I don't think so. Every function which is differentiable and has bounded derivative is uniformly continuous (Wikipedia), and it is possible to have a function that is above y = x and has a bounded derivative. The problem with $\displaystyle x^3$ is that its derivative is not bounded on all $\displaystyle \mathbb{R}$. In fact, the link above has an outline of the proof that $\displaystyle x^2$ is not uniformly continuous.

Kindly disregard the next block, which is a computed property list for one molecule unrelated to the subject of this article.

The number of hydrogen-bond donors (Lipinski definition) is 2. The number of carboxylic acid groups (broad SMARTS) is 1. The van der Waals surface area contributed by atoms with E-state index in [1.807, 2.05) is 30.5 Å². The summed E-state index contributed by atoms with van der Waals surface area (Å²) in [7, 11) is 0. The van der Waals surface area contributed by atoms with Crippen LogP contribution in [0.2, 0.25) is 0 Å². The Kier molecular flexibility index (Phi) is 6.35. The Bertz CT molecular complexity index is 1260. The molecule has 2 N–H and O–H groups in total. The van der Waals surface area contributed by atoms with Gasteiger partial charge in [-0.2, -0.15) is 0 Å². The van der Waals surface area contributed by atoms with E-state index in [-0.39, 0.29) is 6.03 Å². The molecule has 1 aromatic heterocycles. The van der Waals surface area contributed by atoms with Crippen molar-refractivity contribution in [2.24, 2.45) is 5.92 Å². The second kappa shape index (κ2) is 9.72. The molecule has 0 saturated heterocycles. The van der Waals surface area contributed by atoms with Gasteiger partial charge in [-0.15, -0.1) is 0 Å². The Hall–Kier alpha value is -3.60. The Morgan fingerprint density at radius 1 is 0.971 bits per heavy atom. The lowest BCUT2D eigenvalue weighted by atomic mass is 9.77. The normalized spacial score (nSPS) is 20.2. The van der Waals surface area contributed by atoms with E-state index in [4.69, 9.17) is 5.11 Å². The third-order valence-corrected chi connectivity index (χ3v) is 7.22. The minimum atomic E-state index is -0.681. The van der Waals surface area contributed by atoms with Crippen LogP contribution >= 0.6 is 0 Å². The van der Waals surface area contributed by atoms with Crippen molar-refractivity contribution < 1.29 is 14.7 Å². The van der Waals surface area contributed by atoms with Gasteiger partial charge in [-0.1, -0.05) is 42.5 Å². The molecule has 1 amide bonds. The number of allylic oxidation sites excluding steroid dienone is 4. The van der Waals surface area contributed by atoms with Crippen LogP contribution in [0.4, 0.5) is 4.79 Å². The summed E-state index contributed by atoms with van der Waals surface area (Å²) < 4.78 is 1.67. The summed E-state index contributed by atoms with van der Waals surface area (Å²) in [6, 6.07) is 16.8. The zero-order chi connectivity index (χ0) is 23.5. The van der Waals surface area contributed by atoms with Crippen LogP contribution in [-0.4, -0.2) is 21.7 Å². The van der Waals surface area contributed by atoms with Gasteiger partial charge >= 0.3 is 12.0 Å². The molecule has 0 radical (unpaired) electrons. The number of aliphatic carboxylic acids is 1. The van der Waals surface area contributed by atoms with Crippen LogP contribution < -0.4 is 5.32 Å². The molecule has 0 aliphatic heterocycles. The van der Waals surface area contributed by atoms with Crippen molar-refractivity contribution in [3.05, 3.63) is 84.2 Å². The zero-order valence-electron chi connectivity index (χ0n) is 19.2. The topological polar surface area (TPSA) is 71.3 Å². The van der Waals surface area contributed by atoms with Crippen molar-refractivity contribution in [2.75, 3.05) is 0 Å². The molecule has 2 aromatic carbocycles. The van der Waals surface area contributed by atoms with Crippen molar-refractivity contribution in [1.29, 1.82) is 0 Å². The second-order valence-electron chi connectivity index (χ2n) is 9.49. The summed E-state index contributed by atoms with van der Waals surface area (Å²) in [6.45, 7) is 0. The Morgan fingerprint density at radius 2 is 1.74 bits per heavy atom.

This is correct, but you are interested in the lower, not upper bound on $\displaystyle |x^3-y^3|$: you want to show that it is $\displaystyle \ge\epsilon$.so we must prove that there is $\displaystyle \epsilon>0$ so for all $\displaystyle \delta>0$

there is x,y in R which $\displaystyle |x-y|<\delta$ and$\displaystyle |f(x)-f(y)|=>\epsilon$

$\displaystyle |x^3-y^3|=|(x-y)(x^2+xy+y^2)|<|\delta (x^2+xy+y^2)|$